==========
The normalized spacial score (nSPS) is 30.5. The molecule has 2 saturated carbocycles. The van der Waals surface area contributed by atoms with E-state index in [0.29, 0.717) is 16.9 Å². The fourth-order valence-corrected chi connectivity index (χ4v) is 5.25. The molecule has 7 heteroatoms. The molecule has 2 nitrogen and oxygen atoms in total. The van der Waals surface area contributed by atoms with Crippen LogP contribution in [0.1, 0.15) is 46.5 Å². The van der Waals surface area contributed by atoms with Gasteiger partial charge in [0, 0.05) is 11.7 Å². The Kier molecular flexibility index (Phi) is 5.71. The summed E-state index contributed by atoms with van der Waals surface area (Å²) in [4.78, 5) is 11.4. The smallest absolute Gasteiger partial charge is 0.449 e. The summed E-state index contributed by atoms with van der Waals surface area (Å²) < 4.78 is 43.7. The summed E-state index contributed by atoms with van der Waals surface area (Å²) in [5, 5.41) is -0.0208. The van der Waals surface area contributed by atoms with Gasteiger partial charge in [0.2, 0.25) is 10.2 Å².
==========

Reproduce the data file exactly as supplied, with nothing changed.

The normalized spacial score (nSPS) is 30.5. The molecule has 2 saturated carbocycles. The van der Waals surface area contributed by atoms with E-state index in [0.29, 0.717) is 16.9 Å². The fourth-order valence-corrected chi connectivity index (χ4v) is 5.25. The molecule has 7 heteroatoms. The molecule has 2 nitrogen and oxygen atoms in total. The van der Waals surface area contributed by atoms with Crippen LogP contribution in [0.1, 0.15) is 46.5 Å². The van der Waals surface area contributed by atoms with Gasteiger partial charge in [0, 0.05) is 11.7 Å². The Kier molecular flexibility index (Phi) is 5.71. The summed E-state index contributed by atoms with van der Waals surface area (Å²) in [4.78, 5) is 11.4. The smallest absolute Gasteiger partial charge is 0.449 e. The summed E-state index contributed by atoms with van der Waals surface area (Å²) < 4.78 is 43.7. The summed E-state index contributed by atoms with van der Waals surface area (Å²) in [5, 5.41) is -0.0208. The van der Waals surface area contributed by atoms with Gasteiger partial charge in [0.2, 0.25) is 10.2 Å².